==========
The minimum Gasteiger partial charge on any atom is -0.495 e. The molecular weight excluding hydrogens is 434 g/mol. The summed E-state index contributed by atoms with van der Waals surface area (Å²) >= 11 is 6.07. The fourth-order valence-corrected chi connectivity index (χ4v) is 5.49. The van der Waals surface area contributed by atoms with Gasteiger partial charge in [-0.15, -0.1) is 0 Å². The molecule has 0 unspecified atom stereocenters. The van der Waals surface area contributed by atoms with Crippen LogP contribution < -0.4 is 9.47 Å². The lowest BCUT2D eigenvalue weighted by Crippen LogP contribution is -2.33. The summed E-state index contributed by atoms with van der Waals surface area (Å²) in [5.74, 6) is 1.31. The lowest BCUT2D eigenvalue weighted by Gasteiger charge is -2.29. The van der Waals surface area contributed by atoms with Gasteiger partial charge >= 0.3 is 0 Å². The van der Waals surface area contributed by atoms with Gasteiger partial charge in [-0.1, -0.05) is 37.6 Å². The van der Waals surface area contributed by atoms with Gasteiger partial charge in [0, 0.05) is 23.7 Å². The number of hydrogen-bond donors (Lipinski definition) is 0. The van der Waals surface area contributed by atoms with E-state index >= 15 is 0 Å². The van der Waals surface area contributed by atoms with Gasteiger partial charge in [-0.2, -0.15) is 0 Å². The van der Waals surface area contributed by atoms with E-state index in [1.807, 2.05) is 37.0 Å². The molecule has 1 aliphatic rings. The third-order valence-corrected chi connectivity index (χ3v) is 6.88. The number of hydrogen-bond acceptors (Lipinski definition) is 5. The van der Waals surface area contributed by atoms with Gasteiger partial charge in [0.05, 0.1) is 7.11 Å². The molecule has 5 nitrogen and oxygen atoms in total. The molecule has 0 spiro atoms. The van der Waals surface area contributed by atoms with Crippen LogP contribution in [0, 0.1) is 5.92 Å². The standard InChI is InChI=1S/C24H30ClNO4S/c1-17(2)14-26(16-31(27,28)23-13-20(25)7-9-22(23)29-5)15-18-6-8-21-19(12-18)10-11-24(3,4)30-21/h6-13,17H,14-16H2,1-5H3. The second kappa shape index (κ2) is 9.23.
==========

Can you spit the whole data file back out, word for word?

The minimum Gasteiger partial charge on any atom is -0.495 e. The molecular weight excluding hydrogens is 434 g/mol. The summed E-state index contributed by atoms with van der Waals surface area (Å²) >= 11 is 6.07. The fourth-order valence-corrected chi connectivity index (χ4v) is 5.49. The van der Waals surface area contributed by atoms with Gasteiger partial charge in [-0.15, -0.1) is 0 Å². The molecule has 0 unspecified atom stereocenters. The van der Waals surface area contributed by atoms with Crippen LogP contribution < -0.4 is 9.47 Å². The lowest BCUT2D eigenvalue weighted by Crippen LogP contribution is -2.33. The summed E-state index contributed by atoms with van der Waals surface area (Å²) in [5.74, 6) is 1.31. The lowest BCUT2D eigenvalue weighted by Gasteiger charge is -2.29. The van der Waals surface area contributed by atoms with Gasteiger partial charge >= 0.3 is 0 Å². The van der Waals surface area contributed by atoms with Gasteiger partial charge in [-0.1, -0.05) is 37.6 Å². The van der Waals surface area contributed by atoms with Gasteiger partial charge in [0, 0.05) is 23.7 Å². The number of hydrogen-bond donors (Lipinski definition) is 0. The van der Waals surface area contributed by atoms with E-state index >= 15 is 0 Å². The van der Waals surface area contributed by atoms with Gasteiger partial charge in [-0.2, -0.15) is 0 Å². The van der Waals surface area contributed by atoms with E-state index in [1.807, 2.05) is 37.0 Å². The molecule has 1 aliphatic rings. The third-order valence-corrected chi connectivity index (χ3v) is 6.88. The number of hydrogen-bond acceptors (Lipinski definition) is 5. The van der Waals surface area contributed by atoms with Gasteiger partial charge in [0.05, 0.1) is 7.11 Å². The molecule has 5 nitrogen and oxygen atoms in total. The molecule has 0 spiro atoms. The van der Waals surface area contributed by atoms with Crippen LogP contribution in [0, 0.1) is 5.92 Å². The standard InChI is InChI=1S/C24H30ClNO4S/c1-17(2)14-26(16-31(27,28)23-13-20(25)7-9-22(23)29-5)15-18-6-8-21-19(12-18)10-11-24(3,4)30-21/h6-13,17H,14-16H2,1-5H3. The second kappa shape index (κ2) is 9.23.